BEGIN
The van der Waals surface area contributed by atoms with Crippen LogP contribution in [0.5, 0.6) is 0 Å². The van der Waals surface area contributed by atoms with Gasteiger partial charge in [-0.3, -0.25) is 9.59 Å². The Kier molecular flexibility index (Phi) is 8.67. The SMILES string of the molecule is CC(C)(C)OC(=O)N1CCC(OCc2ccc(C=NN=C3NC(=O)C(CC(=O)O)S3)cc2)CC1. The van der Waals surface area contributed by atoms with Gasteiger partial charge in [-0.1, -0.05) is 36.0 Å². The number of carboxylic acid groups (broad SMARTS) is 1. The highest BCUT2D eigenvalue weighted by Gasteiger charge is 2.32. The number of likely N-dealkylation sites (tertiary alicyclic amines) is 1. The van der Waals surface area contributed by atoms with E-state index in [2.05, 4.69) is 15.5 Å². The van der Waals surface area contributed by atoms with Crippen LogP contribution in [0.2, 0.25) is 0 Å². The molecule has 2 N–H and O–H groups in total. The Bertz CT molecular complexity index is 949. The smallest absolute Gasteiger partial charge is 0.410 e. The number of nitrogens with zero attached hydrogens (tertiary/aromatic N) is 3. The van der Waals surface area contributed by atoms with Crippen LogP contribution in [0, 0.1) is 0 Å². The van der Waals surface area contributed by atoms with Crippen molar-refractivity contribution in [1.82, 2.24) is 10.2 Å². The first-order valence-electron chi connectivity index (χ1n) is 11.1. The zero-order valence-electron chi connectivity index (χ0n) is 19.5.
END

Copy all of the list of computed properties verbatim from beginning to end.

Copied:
The van der Waals surface area contributed by atoms with Crippen LogP contribution in [0.5, 0.6) is 0 Å². The van der Waals surface area contributed by atoms with Gasteiger partial charge in [-0.3, -0.25) is 9.59 Å². The Kier molecular flexibility index (Phi) is 8.67. The SMILES string of the molecule is CC(C)(C)OC(=O)N1CCC(OCc2ccc(C=NN=C3NC(=O)C(CC(=O)O)S3)cc2)CC1. The van der Waals surface area contributed by atoms with Gasteiger partial charge in [-0.1, -0.05) is 36.0 Å². The number of carboxylic acid groups (broad SMARTS) is 1. The highest BCUT2D eigenvalue weighted by Gasteiger charge is 2.32. The number of likely N-dealkylation sites (tertiary alicyclic amines) is 1. The van der Waals surface area contributed by atoms with E-state index in [2.05, 4.69) is 15.5 Å². The van der Waals surface area contributed by atoms with Crippen LogP contribution in [0.2, 0.25) is 0 Å². The molecule has 2 N–H and O–H groups in total. The Bertz CT molecular complexity index is 949. The smallest absolute Gasteiger partial charge is 0.410 e. The number of nitrogens with zero attached hydrogens (tertiary/aromatic N) is 3. The van der Waals surface area contributed by atoms with Crippen LogP contribution in [0, 0.1) is 0 Å². The van der Waals surface area contributed by atoms with Crippen molar-refractivity contribution in [1.82, 2.24) is 10.2 Å². The first-order valence-electron chi connectivity index (χ1n) is 11.1. The zero-order valence-electron chi connectivity index (χ0n) is 19.5.